Still Making Sense: Timeless Ethnic Merchandising Best Practices, Part 3

Discussion
Aug 25, 2004
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By Terry Soto


Five “best practices” are outlined in the study Grow with America – Best
Practices in Ethnic Merchandising and Marketing
sponsored by the Coca Cola
Retailing Research Council. (Click
here
to download the study results – PDF format.)

1. Learn about Hispanic consumers so you can serve them better.
2. Define your Hispanic merchandising “look” and organize to executive it.
3. Tailor your offering to appeal to your target consumers.
4. Make your brand authentic to connect with the Hispanic community.
5. Develop a marketing plan that communicates value at all “touchpoints.”

In this discussion, we’ll address Best Practice #3.

Best Practice #3: Tailor Your Offering to Appeal to Your Hispanic Consumers


In Hispanics’ view, how you offer your product assortment is as important as
what products you offer. Here are some merchandising and item mix recommendations:


  • Use key merchandising triggers like price to reflect Hispanic sales volume. Keep in mind that having the right products at the wrong price is as bad as not having them at all.



  • Highlight staple products on end aisles and at entrances to convey that you understand Hispanics’ staples and avoid out-of-stocks of key items.



  • Cater to service preferences in meat, deli and bakery departments to offer choices Hispanics look for and, most importantly, build relationships between your employees and customers to keep them coming back.



  • Lead with key Hispanic categories including rice, sauces, canned fruit, fruit juices, corn products, spices, flours, canned vegetables, sodas and legumes.



  • Some manufacturer brands are popular in other parts of the world. Include them in your assortment by buying imported multi-national brands that are highly familiar and favored, e.g. Nestle, Colgate Palmolive, Gillette, Coca-Cola, Kellogg, General Mills, P&G, Unilever and Kraft.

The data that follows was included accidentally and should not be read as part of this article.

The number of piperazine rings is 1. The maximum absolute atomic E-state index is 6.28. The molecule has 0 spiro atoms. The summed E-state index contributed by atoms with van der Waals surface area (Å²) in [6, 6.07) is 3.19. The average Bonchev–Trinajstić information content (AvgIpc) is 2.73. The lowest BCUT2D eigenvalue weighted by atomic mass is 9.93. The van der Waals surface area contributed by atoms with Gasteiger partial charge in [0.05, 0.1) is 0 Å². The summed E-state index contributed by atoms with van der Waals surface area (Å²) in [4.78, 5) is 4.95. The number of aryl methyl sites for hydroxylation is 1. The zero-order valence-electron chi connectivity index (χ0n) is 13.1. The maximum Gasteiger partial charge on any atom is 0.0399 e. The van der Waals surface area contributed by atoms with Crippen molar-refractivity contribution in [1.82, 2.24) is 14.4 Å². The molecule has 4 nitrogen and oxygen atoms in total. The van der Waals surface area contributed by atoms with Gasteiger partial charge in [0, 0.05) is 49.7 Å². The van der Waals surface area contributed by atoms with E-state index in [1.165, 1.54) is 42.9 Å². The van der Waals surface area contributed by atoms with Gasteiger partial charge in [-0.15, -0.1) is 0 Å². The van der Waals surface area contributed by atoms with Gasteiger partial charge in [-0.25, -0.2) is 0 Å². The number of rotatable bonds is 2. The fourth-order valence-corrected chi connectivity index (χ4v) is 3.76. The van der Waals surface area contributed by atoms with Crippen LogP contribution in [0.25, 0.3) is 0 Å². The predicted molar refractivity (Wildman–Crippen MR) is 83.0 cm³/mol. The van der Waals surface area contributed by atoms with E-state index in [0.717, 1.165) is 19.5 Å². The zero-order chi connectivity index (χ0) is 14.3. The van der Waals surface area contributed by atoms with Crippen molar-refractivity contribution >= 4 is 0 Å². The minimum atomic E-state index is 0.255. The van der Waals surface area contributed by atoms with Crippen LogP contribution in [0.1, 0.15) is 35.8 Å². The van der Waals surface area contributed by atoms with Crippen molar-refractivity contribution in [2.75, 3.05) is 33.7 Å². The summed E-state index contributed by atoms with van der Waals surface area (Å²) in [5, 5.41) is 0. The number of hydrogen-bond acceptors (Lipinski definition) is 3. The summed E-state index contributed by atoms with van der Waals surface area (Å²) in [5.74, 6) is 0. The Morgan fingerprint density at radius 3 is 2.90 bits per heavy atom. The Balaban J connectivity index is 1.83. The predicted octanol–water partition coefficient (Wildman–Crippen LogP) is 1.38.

• Stock multiple packaging and club sizes because Hispanic families are typically large. To get an idea of what bulk-size packaging works for Hispanics, visit the Web sites of multinational consumer packaged goods marketers. Observe the variation of packaging that exists, based on usage behavior in Latin America.

Consumption of milk among Hispanics deserves particular attention. Moms consider milk as a core nutritional staple of their children’s diet. A typical Hispanic household consumes six to eight gallons of milk per week. With such hefty consumption, quart and half-gallon sizes are less likely to attract Hispanics than one gallon sizes or even one gallon twin packs.


This tendency toward high milk consumption has a residual affect in other categories. Hispanic moms buy lots of cereal and flavored syrup as a way to persuade their kids to drink more milk. Hispanic households consume several cartons of ready-to-eat (RTE) cereal each week.



Kraft shows how this works in a food product with high consumption among Hispanics: cream cheese. In Mexico, Kraft packages its Philadelphia Cream Cheese in larger, mayonnaise-type jars rather than in the smaller, individually wrapped sticks inside paperboard cartons that are typically found in the United States.


Moderator’s Comment: What examples of Hispanic specific
merchandising have you seen work well? What sources do you typically use as
information on Hispanic foods?

Terry Soto – Moderator

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